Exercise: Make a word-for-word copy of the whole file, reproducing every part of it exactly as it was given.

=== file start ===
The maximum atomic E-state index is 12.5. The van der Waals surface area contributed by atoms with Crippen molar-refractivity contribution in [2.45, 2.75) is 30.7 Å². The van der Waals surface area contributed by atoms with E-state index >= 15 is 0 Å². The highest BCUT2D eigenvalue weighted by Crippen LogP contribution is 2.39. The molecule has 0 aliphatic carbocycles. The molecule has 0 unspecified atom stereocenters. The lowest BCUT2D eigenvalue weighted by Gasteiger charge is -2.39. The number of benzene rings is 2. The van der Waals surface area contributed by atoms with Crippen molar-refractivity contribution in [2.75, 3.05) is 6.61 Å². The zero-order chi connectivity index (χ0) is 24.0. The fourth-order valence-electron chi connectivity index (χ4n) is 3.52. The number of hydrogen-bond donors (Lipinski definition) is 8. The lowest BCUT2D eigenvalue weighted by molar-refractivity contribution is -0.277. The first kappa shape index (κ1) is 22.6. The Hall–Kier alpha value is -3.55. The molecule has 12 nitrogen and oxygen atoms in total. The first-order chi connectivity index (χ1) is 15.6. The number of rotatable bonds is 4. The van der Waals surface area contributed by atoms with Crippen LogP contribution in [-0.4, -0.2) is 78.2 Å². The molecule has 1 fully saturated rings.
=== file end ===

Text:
The maximum atomic E-state index is 12.5. The van der Waals surface area contributed by atoms with Crippen molar-refractivity contribution in [2.45, 2.75) is 30.7 Å². The van der Waals surface area contributed by atoms with E-state index >= 15 is 0 Å². The highest BCUT2D eigenvalue weighted by Crippen LogP contribution is 2.39. The molecule has 0 aliphatic carbocycles. The molecule has 0 unspecified atom stereocenters. The lowest BCUT2D eigenvalue weighted by Gasteiger charge is -2.39. The number of benzene rings is 2. The van der Waals surface area contributed by atoms with Crippen molar-refractivity contribution in [2.75, 3.05) is 6.61 Å². The zero-order chi connectivity index (χ0) is 24.0. The fourth-order valence-electron chi connectivity index (χ4n) is 3.52. The number of hydrogen-bond donors (Lipinski definition) is 8. The lowest BCUT2D eigenvalue weighted by molar-refractivity contribution is -0.277. The first kappa shape index (κ1) is 22.6. The Hall–Kier alpha value is -3.55. The molecule has 12 nitrogen and oxygen atoms in total. The first-order chi connectivity index (χ1) is 15.6. The number of rotatable bonds is 4. The van der Waals surface area contributed by atoms with Crippen LogP contribution in [-0.4, -0.2) is 78.2 Å². The molecule has 1 fully saturated rings.